Review of Pokémon Snap — For those with the benefit of Pokémon photography

For those of you who don’t know me very well, something I really wanted when I was a child was my very own camera.  Not because I was jealous of those in my family who owned one, but because I developed a fascination with walking around and taking pictures of the beautiful pieces of nature that surrounded my home.  I know it sounds like I watched too much Discovery Kids when I was a lot younger, but this wish of mine was actually influenced by a very interesting spin-off in the heavily-revered Pokémon franchise.  Replace the turn-based strategy with on-rails photography, and you get Pokémon Snap for the Nintendo 64.

Gotta photograph ’em all

Released in the summer of 1999, Pokémon Snap tasks you with taking pictures of 63 Pokémon in their natural habitats.  You and your trusty ZERO-ONE vehicle travel through seven courses that make up Pokémon Island, and you must use your photography prowess and a handful of gadgets to make sure your pictures look as nice as possible.  Every time you complete a trip, you must choose which of your shots will be shown to Professor Oak, who gives your pictures ratings based on size, pose, and technique.  Even though the amount of courses seems small, the goals of timing your shots correctly and searching for all the included Pokémon will have you hooked.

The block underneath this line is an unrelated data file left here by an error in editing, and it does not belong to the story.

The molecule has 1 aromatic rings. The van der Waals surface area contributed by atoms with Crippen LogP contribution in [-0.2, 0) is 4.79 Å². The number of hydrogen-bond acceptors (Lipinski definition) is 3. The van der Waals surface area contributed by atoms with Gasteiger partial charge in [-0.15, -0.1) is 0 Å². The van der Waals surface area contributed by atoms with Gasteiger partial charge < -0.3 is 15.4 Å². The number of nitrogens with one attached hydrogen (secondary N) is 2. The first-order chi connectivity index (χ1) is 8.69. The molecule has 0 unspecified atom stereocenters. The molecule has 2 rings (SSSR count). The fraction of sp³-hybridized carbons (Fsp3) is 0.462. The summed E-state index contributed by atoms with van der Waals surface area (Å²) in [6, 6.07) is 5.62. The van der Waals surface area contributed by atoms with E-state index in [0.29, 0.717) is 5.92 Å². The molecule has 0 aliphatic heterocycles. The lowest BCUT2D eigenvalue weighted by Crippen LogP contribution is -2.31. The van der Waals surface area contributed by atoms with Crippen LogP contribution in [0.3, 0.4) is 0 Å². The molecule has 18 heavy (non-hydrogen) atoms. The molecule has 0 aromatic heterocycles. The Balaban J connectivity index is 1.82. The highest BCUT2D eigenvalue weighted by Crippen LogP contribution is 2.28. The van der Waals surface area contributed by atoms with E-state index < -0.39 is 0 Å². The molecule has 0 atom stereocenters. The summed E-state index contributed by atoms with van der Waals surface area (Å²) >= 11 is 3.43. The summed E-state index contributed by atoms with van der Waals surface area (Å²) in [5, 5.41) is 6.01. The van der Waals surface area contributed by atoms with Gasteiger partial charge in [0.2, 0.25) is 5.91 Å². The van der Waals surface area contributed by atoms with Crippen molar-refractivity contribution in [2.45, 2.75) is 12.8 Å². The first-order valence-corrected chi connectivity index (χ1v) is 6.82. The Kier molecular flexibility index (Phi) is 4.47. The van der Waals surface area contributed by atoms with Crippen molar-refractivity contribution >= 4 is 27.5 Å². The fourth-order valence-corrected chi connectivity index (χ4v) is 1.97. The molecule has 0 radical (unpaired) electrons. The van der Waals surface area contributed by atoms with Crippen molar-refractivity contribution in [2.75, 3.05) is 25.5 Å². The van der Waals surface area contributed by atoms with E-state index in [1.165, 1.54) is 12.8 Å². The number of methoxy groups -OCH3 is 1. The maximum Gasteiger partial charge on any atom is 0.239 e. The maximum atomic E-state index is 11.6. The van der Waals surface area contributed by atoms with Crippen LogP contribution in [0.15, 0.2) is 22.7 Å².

This was the first game to have 3D Pokémon character models, and the team at HAL Laboratory did a fantastic job designing both those and the courses’ graphics.  There can be a little slowdown when things like smoke and fire cover a big portion of the screen, but it’s only temporary.  In terms of sound, the voice-acting for each character (Both human and Pokémon) is above average, and each course comes with very appropriate music.

Snap, crackle, Pika

This Pokémon game doesn’t have nearly as much replay value as the main series we know and love, but it’s a unique game within its franchise.  If for some reason you enjoy photography simulators, or if you simply enjoy on-rails games of any kind, Pokémon Snap will no doubt be a very charming addition to your N64 library.  It could definitely use a sequel on the Nintendo Switch, especially if it’d allow you to share your in-game photos directly to Facebook and Twitter.  If we can’t bring our cartridges to Blockbuster anymore to print out our photos, we may as well go the social media route.